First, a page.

The ‘sharing economy’ has emerged because new technologies such as the internet have drastically reduced transaction costs.
Embracing these developments, budding young entrepreneurs have launched businesses that help individuals exchange resources.
Examples such as the ride-sharing Uber and the accommodation-sharing Airbnb are making exchange more efficient by helping to coordinate information about mutually beneficial transactions. These businesses make money by taking a fee for facilitating the trade.
Why has the sharing economy emerged? The underlying reason is transaction costs – the costs of coordinating an exchange. This includes the discovery, bargaining, and policing costs of exchange.
As these costs fall it becomes more feasible for consumers and producers to transact. Transaction costs have now fallen so low that buyers and sellers can exchange the excess capacity of their existing resources with ease and convenience. Hence the emergence of the ‘sharing economy’.
These companies do not sell the ‘resources’ mentioned above. Rather, they sell the software, the matching algorithms, and the reputation of their business. This package provides a service where private parties can discover, bargain and police their own transactions.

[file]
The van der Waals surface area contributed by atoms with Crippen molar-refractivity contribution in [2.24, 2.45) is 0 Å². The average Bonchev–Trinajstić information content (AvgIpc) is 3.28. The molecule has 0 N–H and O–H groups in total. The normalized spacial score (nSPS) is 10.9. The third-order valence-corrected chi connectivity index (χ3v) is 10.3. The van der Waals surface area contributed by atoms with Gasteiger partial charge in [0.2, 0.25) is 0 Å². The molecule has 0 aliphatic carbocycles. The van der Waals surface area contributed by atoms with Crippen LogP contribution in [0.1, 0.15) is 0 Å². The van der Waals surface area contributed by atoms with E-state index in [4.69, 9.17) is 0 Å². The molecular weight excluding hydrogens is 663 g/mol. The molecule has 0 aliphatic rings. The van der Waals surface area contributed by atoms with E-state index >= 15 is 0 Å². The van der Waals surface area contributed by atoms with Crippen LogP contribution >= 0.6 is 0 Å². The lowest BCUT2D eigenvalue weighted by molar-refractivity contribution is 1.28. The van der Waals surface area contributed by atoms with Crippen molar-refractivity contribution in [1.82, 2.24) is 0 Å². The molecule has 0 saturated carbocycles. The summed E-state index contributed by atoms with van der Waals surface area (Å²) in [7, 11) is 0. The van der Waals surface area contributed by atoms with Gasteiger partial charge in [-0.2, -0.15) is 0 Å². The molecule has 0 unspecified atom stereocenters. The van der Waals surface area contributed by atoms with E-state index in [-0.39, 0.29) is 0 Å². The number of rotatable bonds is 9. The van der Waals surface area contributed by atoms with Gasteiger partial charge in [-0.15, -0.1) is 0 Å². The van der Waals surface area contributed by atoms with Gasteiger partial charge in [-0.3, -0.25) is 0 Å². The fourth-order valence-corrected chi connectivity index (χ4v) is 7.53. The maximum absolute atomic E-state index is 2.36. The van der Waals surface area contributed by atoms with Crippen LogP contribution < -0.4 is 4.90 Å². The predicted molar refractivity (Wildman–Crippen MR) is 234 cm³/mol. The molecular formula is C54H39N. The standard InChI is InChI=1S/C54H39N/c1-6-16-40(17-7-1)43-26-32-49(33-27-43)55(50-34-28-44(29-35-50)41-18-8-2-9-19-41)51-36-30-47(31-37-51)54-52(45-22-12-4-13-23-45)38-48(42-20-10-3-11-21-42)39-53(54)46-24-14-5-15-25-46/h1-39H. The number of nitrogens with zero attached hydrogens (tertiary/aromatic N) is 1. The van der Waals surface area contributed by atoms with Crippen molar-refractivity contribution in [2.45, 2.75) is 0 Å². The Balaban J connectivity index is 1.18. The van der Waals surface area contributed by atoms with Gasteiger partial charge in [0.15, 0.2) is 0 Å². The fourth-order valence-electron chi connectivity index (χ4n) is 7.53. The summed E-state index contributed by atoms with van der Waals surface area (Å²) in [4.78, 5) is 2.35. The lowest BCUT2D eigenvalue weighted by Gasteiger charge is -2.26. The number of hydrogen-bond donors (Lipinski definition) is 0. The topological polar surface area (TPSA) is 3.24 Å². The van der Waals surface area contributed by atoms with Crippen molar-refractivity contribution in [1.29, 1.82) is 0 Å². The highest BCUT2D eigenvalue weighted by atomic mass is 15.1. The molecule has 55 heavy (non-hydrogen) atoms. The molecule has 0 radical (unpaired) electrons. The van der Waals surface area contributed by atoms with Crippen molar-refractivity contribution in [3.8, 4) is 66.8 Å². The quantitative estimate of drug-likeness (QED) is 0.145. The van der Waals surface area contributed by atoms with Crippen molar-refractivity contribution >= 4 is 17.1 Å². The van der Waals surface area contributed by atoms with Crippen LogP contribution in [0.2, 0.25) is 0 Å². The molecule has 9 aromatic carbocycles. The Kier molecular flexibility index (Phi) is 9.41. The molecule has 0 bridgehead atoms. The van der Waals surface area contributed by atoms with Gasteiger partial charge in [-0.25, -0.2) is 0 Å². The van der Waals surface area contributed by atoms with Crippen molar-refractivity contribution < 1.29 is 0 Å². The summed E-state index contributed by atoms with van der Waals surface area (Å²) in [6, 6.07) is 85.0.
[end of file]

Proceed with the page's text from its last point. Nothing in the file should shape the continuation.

Private parties are fast flocking towards these new platforms because of their advantages over traditional exchange: more sustainable use of scare resources by utilising idle capacity; often lower costs for consumers because of decentralised transactions; the ability to customise the details of the exchange; and flexible employment opportunities particularly for the unemployed.
But the future of these benefits is all but smooth sailing. The debate involves regulators, governments and incumbent industries. This is expected with any disruptive innovation. Incumbent industries scramble to protect their valuable position using the political process.
The underlying question of these debates is not really over whether the sharing economy has economic benefits. The question is over who is more effective at regulating emerging markets – governments or civil society?
A recent report by the Melbourne-based free market think tank the Institute of Public Affairs, The sharing economy: how over-regulation could destroy an economic revolution, explores how misguided and heavy top-down regulations could crowd out the benefits of the sharing economy.
Much of the problem stems from a misunderstanding of the costs of government intervention on one hand, and the increasing ability for markets, businesses and consumers to self-regulate on the other.
To be sure, these debates over government imposed control and evolving self-regulation will continue. But it is not sufficient to approach each issue on a case-by-case basis; decisions must sit within a broader regulatory design framework that provides the flexibility and adaptability to future challenges.
This post provides three such design principles.
Regulation should not be by default; it should be the second alternative if bottom-up governance fails.
Regulators must avoid hasty regulation. Imposing rules on an emerging industry naively assumes that regulators understand the future of that industry. Rather, the reaction of regulators should be to encourage and enable the development of bottom-up, organic, self-regulating institutions.